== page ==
UK doubles aid to Yemen

2 Mar
Malak Shaher
Yemen Times

SANA’A, March 2 – The United Kingdom promised the Yemeni government on Wednesday to increase its aid to Yemen from GBP 46.7 million to 90 million (YR 31 billion) by 2015, said Joanna Reid, head of the British Department of International Development DFID in Yemen.

DFID Secretary Andrew Mitchell announced that 1.8 million people will have better access to basic services such as healthcare, water and education as a result in the increase in aid.

The bilateral aid committed by the UK government is intended to assist development in Yemen and will increase gradually in the coming four years.

The UK also asked that the Yemeni government endeavor to meet a series of goals, which include moving towards the holding of free and fair elections and promoting economic reform.

“We also continue to encourage political reform in Yemen and believe that holding free, fair and multi-party parliamentary elections are an important part of that reform,” said Reid. “We will continue to work with Yemenis to make such elections possible.”

Yemen is one of 13 countries that will be helped by the British Government to hold freer and fairer elections.

According to Reid, the UK government is “concerned about Yemen’s high level of unemployment” and that part of the additional development aid will target employment problems across the country. The investment in education and training will equip Yemenis with the skills necessary to find jobs domestically or in the wider Middle East.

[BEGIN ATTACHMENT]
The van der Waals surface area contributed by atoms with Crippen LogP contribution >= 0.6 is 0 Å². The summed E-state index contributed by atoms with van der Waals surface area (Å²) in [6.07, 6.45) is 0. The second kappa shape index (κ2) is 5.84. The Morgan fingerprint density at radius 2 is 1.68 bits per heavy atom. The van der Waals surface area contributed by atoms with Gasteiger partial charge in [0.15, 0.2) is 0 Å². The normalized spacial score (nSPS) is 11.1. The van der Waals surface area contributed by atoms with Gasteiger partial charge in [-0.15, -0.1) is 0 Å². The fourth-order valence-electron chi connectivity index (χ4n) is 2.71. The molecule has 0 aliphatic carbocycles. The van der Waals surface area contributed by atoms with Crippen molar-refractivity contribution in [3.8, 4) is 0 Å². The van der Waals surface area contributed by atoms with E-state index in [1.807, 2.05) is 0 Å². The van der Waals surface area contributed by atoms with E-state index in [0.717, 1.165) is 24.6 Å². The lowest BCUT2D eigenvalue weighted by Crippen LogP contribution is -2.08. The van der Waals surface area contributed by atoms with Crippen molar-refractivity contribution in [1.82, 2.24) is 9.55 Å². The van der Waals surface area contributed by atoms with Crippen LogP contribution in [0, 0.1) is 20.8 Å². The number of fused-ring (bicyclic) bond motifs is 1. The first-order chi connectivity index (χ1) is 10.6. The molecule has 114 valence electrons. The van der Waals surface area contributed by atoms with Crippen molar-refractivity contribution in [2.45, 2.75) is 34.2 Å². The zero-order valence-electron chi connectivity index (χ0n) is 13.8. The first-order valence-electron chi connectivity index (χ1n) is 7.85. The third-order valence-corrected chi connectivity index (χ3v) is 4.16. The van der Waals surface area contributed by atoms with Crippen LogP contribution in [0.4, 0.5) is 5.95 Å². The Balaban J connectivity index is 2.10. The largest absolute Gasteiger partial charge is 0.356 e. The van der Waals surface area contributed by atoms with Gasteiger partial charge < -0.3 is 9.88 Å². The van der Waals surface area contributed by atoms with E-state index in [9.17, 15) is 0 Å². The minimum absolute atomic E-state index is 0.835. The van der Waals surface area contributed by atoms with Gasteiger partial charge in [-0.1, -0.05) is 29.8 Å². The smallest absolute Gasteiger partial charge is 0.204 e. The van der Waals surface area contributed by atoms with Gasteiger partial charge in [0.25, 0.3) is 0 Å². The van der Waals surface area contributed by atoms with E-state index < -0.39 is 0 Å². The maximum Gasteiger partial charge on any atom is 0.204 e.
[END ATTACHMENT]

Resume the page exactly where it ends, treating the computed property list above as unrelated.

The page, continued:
“As a result of DFID’s increased support to Yemen, we estimate that an additional 38,000 Yemenis will be able to find work,” said Reid.

In terms of education, the aid will enable more than 55,000 children in all Yemeni governorates to go to primary school. DFID will support the Social Fund for Development, which spends around 40% of its investments on education, according to Reid.

According to the British Embassy, the UK government is committed to supporting Yemen in the long-term, as demonstrated by Britain’s decision to sign a 10-year Development Partnership Arrangement with Yemen in 2007. The Agreement includes commitments from both the UK and from Yemen. For example, the government of Yemen has pledged to produce a development plan for poverty reduction that also details a series of reforms. For their part, the UK has offered to help support the Yemeni government in achieving these reforms, as well as to urge further progress.

Yemen is one of 27 countries to be helped by the British government in the 2011-2016 period. The new strategy presented by Secretary Mitchell will aim at decreasing the infant mortality rate by 250,000 children, saving the lives of 50,000 women during pregnancy and childbirth, securing proper education for 11 million Yemenis and providing access to safe drinking water and improved sanitation


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